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Who is to blame for vaccine inequality?

Moky's musings

Who is to blame for vaccine inequality?

An African doctor holding a Covid-19 vaccine vial.

Who is to blame for the vaccine inequality that has pushed Africa to the back of the queue? The answers are not so obvious as they first seem, says Moky Makura.

When I was little growing up in Lagos, I remember queuing up at school to get vaccinated. I was scared of needles then and still am, so I remember it all rather vividly. Back then, we all understood the important role vaccines played in protecting us from diseases that could kill us.

Fast-forward 40 years or so, and today only five countries on the continent – Egypt, Morocco, Senegal, South Africa and Tunisia – have the ability to manufacture life-saving vaccines. And even then, most of the 10 local companies that do vaccines mainly package and label them.

For decades Africans have happily accepted vaccines made and paid for by rich countries. Today we mainly get vaccines through UNICEF, supported by GAVI, and funded by large donors to the tune of $8.8bn. 

The US, UK and the Gates Foundation were the top three funders, and only one African country – South Africa – appeared to have contributed to the last replenishment. According to the WHO there are fewer than 10 countries in Africa that can pay for their own vaccine requirements. 

I am not a vaccine or a global health expert, but I am concerned about how the current vaccine inequality narrative is playing out. It is portraying us as a broken continent in need of fixing, and one at the mercy of rich countries. It is undoing the progress we have been making to reframe Africa as a partner – not a beneficiary – in its own development.

A few weeks ago, Strive Masiyiwa, the Zimbabwean billionaire philanthropist, founder of Econet Global, AU Special Envoy and head of the African Vaccine Acquisition Task Team, accused rich nations of deliberately excluding Africa from securing vaccines. During a panel discussion, Masiyiwa used this simplistic but powerful analogy to explain how COVAX had failed to deliver on its commitments to Africa:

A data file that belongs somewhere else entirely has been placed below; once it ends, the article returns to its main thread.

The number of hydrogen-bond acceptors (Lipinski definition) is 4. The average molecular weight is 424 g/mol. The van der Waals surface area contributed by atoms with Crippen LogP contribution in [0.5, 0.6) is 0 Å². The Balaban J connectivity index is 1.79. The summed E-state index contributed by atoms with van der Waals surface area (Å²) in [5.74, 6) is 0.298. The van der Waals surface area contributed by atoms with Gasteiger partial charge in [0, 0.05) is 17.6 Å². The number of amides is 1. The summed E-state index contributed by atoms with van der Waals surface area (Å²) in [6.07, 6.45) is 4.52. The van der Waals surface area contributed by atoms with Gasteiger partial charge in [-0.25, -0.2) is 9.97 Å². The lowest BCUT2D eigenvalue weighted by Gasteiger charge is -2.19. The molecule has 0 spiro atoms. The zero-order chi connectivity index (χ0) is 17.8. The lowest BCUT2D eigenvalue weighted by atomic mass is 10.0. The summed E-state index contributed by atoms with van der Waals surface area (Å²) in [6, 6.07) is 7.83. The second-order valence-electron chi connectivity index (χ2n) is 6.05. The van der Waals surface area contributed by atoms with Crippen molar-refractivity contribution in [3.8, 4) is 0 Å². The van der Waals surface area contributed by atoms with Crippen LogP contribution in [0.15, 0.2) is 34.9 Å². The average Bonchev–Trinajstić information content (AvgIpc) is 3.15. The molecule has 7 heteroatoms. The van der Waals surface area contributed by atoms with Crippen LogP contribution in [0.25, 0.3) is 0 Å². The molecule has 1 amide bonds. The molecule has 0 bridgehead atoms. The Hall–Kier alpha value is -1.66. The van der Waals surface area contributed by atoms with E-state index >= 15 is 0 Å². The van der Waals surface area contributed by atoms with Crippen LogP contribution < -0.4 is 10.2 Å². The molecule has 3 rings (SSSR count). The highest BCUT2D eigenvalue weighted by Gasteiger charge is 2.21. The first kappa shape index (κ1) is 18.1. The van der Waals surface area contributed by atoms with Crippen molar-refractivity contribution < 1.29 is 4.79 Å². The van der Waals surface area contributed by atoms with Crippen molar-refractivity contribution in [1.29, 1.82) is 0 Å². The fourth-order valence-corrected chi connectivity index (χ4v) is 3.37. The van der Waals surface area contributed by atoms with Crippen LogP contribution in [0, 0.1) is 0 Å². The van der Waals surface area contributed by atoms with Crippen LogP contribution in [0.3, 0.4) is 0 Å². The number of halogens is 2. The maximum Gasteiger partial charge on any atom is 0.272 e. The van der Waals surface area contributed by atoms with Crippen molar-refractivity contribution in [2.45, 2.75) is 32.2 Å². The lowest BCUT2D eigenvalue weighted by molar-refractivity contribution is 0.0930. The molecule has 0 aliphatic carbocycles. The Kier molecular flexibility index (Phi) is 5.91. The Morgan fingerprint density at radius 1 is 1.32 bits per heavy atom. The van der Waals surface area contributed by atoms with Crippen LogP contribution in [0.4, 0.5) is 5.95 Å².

“Imagine we live in a village and there is a drought. There is not going to be enough bread, and the richest guys grab the baker, and they take control of the production of bread, and we all have to go to those guys and have to ask them for a loaf of bread,” he said. The question Masiyiwa failed to ask of his African leader colleagues is why didn’t we build our own bakeries back then; why didn’t we invest in drought-resistant seeds and why didn’t we stockpile during the bumper years when we started enjoying the bread?

The blame game

And then there was this emotive opinion piece by CNN’s Larry Madowo, who shared a heart-breaking story about the impact of vaccine inequality on his family. In it he says; “Even at 96, my Kenyan grandmother was among hundreds of millions in the developing world who were not vaccinated until recently because rich nations have hoarded most of the available shots.” 

Don’t get me wrong, both Masiyiwa and Madowo are highlighting very real issues that need addressing; there are simply not enough vaccines on the continent to meet the needs, but is attributing blame the solution, especially when it is damaging years of rebalancing the inequality inherent in the donor, beneficiary dynamic?

In any case, when you point one finger, three are pointing back at you. 

Both Masiyiwa and Madowo have taken us right back to the dark ages of development, to a time when Africans had no agency and when it was perceived that we couldn’t come up with our own solutions. 

By focusing the discussion away from our complicity and omitting the progress, albeit baby steps that African governments are making to increase vaccine manufacturing on the continent, we are in danger of dredging up the old stereotypes that have dogged the way rich nations view poor nations. 

It takes me back to the days of Sir Bob Geldof and the Live Aid concert in the 80s which sealed Africa’s fate as the broken continent. It triggered memories of the Michael Jackson, Stevie Wonder, chart busting song, ‘We Are The World’, and the iconic image of The Economist’s ‘The Hopeless Continent’ cover of 2000. 

Vaccine manufacturing is complex and requires massive financial investments by African governments who, incidentally, have pledged to increase capacity from 1% to 60% by 2040. Till then, thousands of African children will continue to receive free vaccines, but rather than point the finger, a more helpful framing would be to discuss how and when these vaccines will bear the stamp, ‘Made in Africa’.

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